Toby Southgate: Ultimately, consumers make choices every day. They buy products or services often on a win, and sometimes trying to serve the need that may or may mot be real – but that’s a consumer’s own choice to make that decision. We all make these decisions based on the reputation of those items or on the physical or graphical representations of those offers whether on a supermarket shelf or a website when you buy something online. But if you dig deeper and remove this consumer misperception, the brand is much more than the logo or the identity. If we take some product, let’s say, a bottle of whisky, brand here is about the history, the heritage, the meaning, the flavor, the texture, the cues around the bottle itself, not just the logo on a bottle, the physical packaging, the materials used, the box around that whisky, the appearance on the shelf, the process and experience of opening that case or a cask  —all these things do have value. For example, Apple’s shares are now trading at 600 dollars, and that’s a real and very tangible value attached to the brand.

At TBU, we have a great slide that we often use to explain the value of a brand to the clients. We gather with clients in a meeting room and show on the screen a list of assets across three car options, such as: number of seats, engine size, economy, safety rating. So, you can have a comparison side by side of three cars. If you ask the room which one they would pick, it’s impossible to choose because they are very close on every metric. It’s very hard to make decision on just a list of attributes. The next slide shows a batch about each attribute, and the batches can be anything, but imagine the batches are: BMW, Toyota and Renault. Everybody in the room will make the choice immediately. So, value of the brand for consumer is about making the fast and right choice.

Popsop: There is a belief in the brand and design industry (not only in the UK), that global network agencies like TBU, Landor, FITCH produce less creative solutions that do not rock the boat, being focused primarily on making profit for the group and reporting good results to the Board of Directors. Do you agree?

Toby Southgate: Well, we are focused on creating results for our clients, absolutely. We need all the time to demonstrate the value of branding in the context of the client’s commercial environment.

If I look back on 2011, our agency in Ireland won the Grand Prix for design effectiveness in the Irish Design Awards, our agency in Paris is the Agency of the Year, our agency in India is the Agency of the Year for the third time in a row, TBU in Hong Kong is the Agency of the year for the 3rd time in 5 years. TBU London was Agency of the Year two years ago, the year before was nominated as the One to Watch, and again last year we were mentioned as Highly Commended. No other agency in London has been nominated one or mentioned as Highly Commended 3 years in a row ever. So I think it’s a nice easy stick for small independent agencies to beat up with.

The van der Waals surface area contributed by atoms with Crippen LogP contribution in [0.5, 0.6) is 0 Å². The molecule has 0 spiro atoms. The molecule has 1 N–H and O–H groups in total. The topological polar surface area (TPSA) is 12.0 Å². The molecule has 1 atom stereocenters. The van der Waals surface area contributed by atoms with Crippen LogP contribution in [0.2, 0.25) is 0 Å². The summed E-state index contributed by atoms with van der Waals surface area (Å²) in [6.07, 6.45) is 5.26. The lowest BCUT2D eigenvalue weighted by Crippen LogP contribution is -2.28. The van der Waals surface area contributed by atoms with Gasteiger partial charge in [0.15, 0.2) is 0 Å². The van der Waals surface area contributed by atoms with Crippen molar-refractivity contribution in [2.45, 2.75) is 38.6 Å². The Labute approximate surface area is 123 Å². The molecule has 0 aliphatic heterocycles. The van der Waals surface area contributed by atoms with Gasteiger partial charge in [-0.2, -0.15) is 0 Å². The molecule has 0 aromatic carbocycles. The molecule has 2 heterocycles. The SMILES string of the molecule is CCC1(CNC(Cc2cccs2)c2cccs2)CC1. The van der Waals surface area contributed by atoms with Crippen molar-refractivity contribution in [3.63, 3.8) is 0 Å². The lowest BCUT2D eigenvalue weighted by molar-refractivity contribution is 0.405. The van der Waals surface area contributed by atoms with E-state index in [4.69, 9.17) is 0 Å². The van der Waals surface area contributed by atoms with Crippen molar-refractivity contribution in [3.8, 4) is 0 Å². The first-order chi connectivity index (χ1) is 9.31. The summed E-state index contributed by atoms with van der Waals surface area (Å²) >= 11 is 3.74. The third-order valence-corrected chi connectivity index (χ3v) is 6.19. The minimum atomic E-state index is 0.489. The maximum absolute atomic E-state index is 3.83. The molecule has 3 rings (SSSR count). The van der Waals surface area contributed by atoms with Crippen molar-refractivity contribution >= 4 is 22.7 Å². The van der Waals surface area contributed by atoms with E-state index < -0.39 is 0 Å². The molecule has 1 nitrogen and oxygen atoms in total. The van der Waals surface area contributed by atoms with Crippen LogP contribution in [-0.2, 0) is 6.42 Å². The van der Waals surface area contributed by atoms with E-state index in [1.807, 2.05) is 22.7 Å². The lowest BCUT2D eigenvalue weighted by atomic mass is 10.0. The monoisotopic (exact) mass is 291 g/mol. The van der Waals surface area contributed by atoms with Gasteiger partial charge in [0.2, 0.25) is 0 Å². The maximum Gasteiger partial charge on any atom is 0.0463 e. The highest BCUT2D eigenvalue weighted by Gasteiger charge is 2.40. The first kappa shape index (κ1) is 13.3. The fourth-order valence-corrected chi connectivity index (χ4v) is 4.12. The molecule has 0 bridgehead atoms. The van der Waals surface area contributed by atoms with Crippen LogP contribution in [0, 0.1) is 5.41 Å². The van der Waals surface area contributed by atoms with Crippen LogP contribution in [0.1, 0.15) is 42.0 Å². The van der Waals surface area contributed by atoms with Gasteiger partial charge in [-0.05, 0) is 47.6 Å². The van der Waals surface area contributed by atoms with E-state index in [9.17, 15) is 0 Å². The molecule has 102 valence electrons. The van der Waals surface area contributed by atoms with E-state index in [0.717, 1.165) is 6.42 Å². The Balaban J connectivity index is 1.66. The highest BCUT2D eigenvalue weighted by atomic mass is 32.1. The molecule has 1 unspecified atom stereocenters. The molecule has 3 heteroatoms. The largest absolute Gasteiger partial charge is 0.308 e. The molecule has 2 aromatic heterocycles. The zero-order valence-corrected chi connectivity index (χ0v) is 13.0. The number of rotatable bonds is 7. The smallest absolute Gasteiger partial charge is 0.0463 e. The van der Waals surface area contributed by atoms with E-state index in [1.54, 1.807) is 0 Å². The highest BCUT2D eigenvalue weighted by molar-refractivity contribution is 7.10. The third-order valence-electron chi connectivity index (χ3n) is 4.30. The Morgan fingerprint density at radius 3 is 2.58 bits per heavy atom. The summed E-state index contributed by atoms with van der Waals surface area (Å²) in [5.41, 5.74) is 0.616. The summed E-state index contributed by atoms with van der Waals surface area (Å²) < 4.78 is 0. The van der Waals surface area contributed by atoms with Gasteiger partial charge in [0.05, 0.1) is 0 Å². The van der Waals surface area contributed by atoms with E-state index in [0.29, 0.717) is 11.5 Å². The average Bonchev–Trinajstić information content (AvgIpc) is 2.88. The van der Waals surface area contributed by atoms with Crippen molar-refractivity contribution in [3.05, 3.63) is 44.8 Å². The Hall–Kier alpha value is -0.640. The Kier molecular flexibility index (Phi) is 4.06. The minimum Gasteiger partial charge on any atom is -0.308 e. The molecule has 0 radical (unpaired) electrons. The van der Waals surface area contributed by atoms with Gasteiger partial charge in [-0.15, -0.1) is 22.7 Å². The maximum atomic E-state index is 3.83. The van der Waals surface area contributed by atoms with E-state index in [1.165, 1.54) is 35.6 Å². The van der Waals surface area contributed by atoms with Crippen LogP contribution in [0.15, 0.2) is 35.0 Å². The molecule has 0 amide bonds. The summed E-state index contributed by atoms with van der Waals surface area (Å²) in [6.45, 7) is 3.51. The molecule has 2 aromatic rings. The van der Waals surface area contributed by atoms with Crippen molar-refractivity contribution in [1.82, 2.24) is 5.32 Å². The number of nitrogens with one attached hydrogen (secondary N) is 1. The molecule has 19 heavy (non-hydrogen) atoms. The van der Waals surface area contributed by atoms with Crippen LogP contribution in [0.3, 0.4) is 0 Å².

I wish we were able to be free to regularly demonstrate our creative strength and capabilities, but of course there is a commercial environment that we operate in. It isn’t restrictive in anyway. TBU is one of the biggest design studios in London, we have 50 people on our creative team here. Of course, these people wouldn’t be there, if there was not creative environment letting them do a great work.

Popsop: I’ve noticed a scary fact that the number of females in the higher echelons of brand consultancies in the UK is fairly small. Is that the case in TBU?

Toby Southgate: Let me disagree with you.  In our agency here in London we broadly split as we are in every office around our network into three core functions: Creative, Client Service (or Account Management) and Strategy. The heads of all three of our functions are female. We are 58% male, 42% female, which I think is a strong balance.

Popsop: Nowadays, many small and medium-sized agencies in the creative industry, not in the UK only, choose a ‘media-neutral’ position. They do not do any PR. They do not proactively advertise their services either. They intend to break the moulds through a word-of-mouth channel. Do you think this is the right position? Should an agency have a dedicated PR and marketing budget?

Toby Southgate: I think that PR is a very necessary tool for an agency like us.  Especially when it comes to attracting talents. We also bucket our marketing spend to include things like entering creative awards into that area – PR and marketing. But what’s much more important for us rather than an advertising campaign promoting the TBU’s capabilities, is to be seen as an influencer and a thought leader when it comes to a subject of brand and reputation in particular. Because of our scale, experience and capabilities, because of our people who are the best in the industry, we offer a premium price point for the clients who want to work with us.  We work in the boardrooms of some of the biggest companies in the world hoping to define the strategic future of their brands. We also have the creative capabilities to execute on the strategies we help these clients to create. And that is something that very few companies can do.